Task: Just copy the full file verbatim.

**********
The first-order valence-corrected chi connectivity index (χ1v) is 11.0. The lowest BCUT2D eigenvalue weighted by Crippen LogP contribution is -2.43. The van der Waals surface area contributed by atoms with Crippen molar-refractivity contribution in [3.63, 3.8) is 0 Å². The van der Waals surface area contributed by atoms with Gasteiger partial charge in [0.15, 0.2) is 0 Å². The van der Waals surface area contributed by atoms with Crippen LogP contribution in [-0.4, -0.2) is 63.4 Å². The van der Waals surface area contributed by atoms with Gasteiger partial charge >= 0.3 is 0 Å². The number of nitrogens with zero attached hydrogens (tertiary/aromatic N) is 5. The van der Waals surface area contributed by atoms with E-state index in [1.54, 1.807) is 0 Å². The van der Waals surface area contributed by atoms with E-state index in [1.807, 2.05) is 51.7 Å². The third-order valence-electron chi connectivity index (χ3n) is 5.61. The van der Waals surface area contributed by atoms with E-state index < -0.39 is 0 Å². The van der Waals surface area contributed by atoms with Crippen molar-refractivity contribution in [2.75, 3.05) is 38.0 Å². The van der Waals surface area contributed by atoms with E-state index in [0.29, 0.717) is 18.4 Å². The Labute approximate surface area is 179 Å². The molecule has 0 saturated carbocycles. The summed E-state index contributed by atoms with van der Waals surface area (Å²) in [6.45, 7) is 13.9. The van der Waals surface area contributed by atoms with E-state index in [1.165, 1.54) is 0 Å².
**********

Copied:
The first-order valence-corrected chi connectivity index (χ1v) is 11.0. The lowest BCUT2D eigenvalue weighted by Crippen LogP contribution is -2.43. The van der Waals surface area contributed by atoms with Crippen molar-refractivity contribution in [3.63, 3.8) is 0 Å². The van der Waals surface area contributed by atoms with Gasteiger partial charge in [0.15, 0.2) is 0 Å². The van der Waals surface area contributed by atoms with Crippen LogP contribution in [-0.4, -0.2) is 63.4 Å². The van der Waals surface area contributed by atoms with Gasteiger partial charge >= 0.3 is 0 Å². The number of nitrogens with zero attached hydrogens (tertiary/aromatic N) is 5. The van der Waals surface area contributed by atoms with E-state index in [1.54, 1.807) is 0 Å². The van der Waals surface area contributed by atoms with E-state index in [1.807, 2.05) is 51.7 Å². The third-order valence-electron chi connectivity index (χ3n) is 5.61. The van der Waals surface area contributed by atoms with E-state index < -0.39 is 0 Å². The van der Waals surface area contributed by atoms with Crippen molar-refractivity contribution in [2.75, 3.05) is 38.0 Å². The van der Waals surface area contributed by atoms with E-state index in [0.29, 0.717) is 18.4 Å². The Labute approximate surface area is 179 Å². The molecule has 0 saturated carbocycles. The summed E-state index contributed by atoms with van der Waals surface area (Å²) in [6.45, 7) is 13.9. The van der Waals surface area contributed by atoms with E-state index in [1.165, 1.54) is 0 Å².